Batman: Death in the Family
In 1988, over ten thousand Batman fans ringed up DC Comics to decide on whether or not Jason Todd, the Caped Crusader’s kidnapped sidekick, would escape the Joker’s kiss of death in the final issue of the now-infamous storyline Batman: A Death in the Family. The ordeal proved to be one of the earliest examples of interactive storytelling executed on a mass-scale.
Twenty-two years later, DC has decided to revisit this iconic story with Batman: Death in the Family, and in an exclusive interview held at this year’s Zoom-based New York Comic-Con event, writer Brandon Vietti alongside actors Bruce Greenwood (Batman), Vincent Martella (Todd) and Zehra Fazal (Talia), talk about their experience adapting it to a different medium while staying true to its original, revolutionary format.
Judging solely from the promotional material DC has posted online, it may seem as though Death in the Family is little more than a cheap afterthought to 2010’s critically-acclaimed Under the Red Hood. Luckily, this will not be the case. “There is a lot of new stuff,” Vietti was quick to say at the Con, promising fans that his interactive film will take the story to “different places” than we have seen it go before.
Like many modern-day Batman titles, it will also be jam-packed with references to the character’s rich and lengthy lore, from the age of Tim Burton to the days of Christopher Nolan. “I want people to dig in,” Vietti said, “and look forward to going on forums to see what people are picking up.” The writer added that he hoped these Easter eggs would provide the film with some useful rewatch value.
Great, but let’s address the elephant in the room already. Interactive stories are, as the lukewarm reception of Netflix’s Black Mirror: Bandersnatch as well as the entire history of Telltale Games, difficult to pull off. This is not just because they contain way more scenes—and are therefore more expensive to shoot—than your average picture, but also because their construction tends to be somewhat unstable.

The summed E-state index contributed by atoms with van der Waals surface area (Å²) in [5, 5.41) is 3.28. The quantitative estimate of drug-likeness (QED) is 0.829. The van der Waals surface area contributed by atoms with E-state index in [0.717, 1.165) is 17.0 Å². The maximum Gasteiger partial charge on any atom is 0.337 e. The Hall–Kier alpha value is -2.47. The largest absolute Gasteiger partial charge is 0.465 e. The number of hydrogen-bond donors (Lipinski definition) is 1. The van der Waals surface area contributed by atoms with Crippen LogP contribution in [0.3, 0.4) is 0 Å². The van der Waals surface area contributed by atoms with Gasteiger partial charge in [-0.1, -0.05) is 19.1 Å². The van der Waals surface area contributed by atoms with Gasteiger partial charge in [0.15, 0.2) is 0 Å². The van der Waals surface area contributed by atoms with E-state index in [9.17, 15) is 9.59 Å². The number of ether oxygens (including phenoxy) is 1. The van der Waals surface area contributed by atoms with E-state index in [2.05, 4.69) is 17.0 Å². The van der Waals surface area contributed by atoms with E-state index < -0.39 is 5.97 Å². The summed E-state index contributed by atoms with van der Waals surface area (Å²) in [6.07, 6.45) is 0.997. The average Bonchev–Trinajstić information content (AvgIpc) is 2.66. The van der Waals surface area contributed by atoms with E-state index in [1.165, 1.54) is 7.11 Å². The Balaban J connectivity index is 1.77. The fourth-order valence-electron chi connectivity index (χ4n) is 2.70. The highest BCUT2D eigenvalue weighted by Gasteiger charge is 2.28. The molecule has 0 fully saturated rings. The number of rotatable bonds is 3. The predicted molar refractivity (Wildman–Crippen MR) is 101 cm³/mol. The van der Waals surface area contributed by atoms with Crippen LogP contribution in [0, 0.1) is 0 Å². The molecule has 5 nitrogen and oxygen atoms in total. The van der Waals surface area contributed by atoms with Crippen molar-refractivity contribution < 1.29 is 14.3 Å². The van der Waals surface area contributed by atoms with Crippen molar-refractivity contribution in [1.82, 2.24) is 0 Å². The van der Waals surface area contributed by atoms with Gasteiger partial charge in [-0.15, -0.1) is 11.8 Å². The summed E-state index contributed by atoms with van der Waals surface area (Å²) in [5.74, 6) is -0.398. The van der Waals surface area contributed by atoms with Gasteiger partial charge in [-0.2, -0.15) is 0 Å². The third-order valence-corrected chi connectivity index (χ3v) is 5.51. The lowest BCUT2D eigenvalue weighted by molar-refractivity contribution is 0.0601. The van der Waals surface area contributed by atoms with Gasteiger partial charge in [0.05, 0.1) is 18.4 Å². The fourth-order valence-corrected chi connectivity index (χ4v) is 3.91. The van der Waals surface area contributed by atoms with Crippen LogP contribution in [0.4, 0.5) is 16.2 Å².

See, as a screenwriter, you want to be able to able to control your story, to nudge your audience along a pre-designed path, and by giving the viewer the freedom to go their own way, they risk making the story less effective than it could have been had they remained in charge. When I asked Brandon Vietti how he balanced these concepts of freedom and control, his answer was rather simple:
“I wasn’t focusing so much on the audience as I was on the character,” he explained.
“I wanted the decisions to be rooted in strong, life-changing events, where they are not ‘yes’ or ‘no,’ but much deeper. You’ll have to think about them, and see that sometimes your choices might not always lead to where you want them to go.” In other words, “the story had to surpass the gimmick.”
Vietti is not the only member of the production who has got to work on numerous Batman stories over the course of their career, as the voice cast is just as familiar with the mythos in their own right. When asked by Geek Generation how his portrayal of the character has changed over the years, Greenwood stated, “I realize now that I can do more with less,” meaning viewers can expect a calmer, but no less menacing Dark Knight.
Another thing that helped Greenwood get into the roll was the fact that, unlike most actors who join a Batman production, he was completely ignorant of the history of this beloved franchise. You’d think this lack of knowledge would hurt his acting, but Greenwood begs to differ: unaware of the many stellar performances that preceded him, he was able to do his own thing without feeling the need to surpass or imitate anybody else.
Radiating a genuine passion project, Fazal promises to deliver a Talia that is much more than the mere love interest stock character other iterations have made her out to be. When asked about her experience working as a voice actor, Fazal said she “gravitated towards animation is that it awards you the freedom of playing outside what you’d be cast as on camera…it’s the ultimate freedom as an actor.”